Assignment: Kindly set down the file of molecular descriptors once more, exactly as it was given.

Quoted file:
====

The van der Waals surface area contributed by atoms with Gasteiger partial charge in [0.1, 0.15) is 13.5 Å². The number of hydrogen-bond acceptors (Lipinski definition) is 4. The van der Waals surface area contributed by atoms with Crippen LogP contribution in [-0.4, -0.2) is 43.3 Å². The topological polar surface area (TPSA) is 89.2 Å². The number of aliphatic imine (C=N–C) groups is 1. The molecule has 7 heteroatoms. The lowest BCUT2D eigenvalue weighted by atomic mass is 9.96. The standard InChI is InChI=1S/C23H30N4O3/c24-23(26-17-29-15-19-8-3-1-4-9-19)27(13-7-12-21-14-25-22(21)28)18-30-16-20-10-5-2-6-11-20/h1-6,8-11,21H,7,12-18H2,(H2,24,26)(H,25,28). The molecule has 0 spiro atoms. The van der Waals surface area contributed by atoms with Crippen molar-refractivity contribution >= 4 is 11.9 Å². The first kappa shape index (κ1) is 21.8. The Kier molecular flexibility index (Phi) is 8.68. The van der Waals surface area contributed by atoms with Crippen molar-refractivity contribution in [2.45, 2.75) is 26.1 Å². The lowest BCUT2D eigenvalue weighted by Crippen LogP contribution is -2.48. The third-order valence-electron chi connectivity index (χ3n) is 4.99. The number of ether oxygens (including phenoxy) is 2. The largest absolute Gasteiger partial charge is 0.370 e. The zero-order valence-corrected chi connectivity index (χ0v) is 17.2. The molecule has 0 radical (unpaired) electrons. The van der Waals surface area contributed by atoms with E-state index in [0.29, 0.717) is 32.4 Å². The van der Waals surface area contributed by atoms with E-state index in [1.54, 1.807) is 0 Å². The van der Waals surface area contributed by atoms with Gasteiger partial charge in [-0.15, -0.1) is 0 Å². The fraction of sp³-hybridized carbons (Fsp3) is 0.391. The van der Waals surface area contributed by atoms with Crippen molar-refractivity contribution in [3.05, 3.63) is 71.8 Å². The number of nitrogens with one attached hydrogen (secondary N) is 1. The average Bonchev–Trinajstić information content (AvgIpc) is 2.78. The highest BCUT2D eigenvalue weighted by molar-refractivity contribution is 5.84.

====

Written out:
The van der Waals surface area contributed by atoms with Gasteiger partial charge in [0.1, 0.15) is 13.5 Å². The number of hydrogen-bond acceptors (Lipinski definition) is 4. The van der Waals surface area contributed by atoms with Crippen LogP contribution in [-0.4, -0.2) is 43.3 Å². The topological polar surface area (TPSA) is 89.2 Å². The number of aliphatic imine (C=N–C) groups is 1. The molecule has 7 heteroatoms. The lowest BCUT2D eigenvalue weighted by atomic mass is 9.96. The standard InChI is InChI=1S/C23H30N4O3/c24-23(26-17-29-15-19-8-3-1-4-9-19)27(13-7-12-21-14-25-22(21)28)18-30-16-20-10-5-2-6-11-20/h1-6,8-11,21H,7,12-18H2,(H2,24,26)(H,25,28). The molecule has 0 spiro atoms. The van der Waals surface area contributed by atoms with Crippen molar-refractivity contribution >= 4 is 11.9 Å². The first kappa shape index (κ1) is 21.8. The Kier molecular flexibility index (Phi) is 8.68. The van der Waals surface area contributed by atoms with Crippen molar-refractivity contribution in [2.45, 2.75) is 26.1 Å². The lowest BCUT2D eigenvalue weighted by Crippen LogP contribution is -2.48. The third-order valence-electron chi connectivity index (χ3n) is 4.99. The number of ether oxygens (including phenoxy) is 2. The largest absolute Gasteiger partial charge is 0.370 e. The zero-order valence-corrected chi connectivity index (χ0v) is 17.2. The molecule has 0 radical (unpaired) electrons. The van der Waals surface area contributed by atoms with E-state index in [0.29, 0.717) is 32.4 Å². The van der Waals surface area contributed by atoms with E-state index in [1.54, 1.807) is 0 Å². The van der Waals surface area contributed by atoms with Gasteiger partial charge in [-0.15, -0.1) is 0 Å². The fraction of sp³-hybridized carbons (Fsp3) is 0.391. The van der Waals surface area contributed by atoms with Crippen molar-refractivity contribution in [3.05, 3.63) is 71.8 Å². The number of nitrogens with one attached hydrogen (secondary N) is 1. The average Bonchev–Trinajstić information content (AvgIpc) is 2.78. The highest BCUT2D eigenvalue weighted by molar-refractivity contribution is 5.84.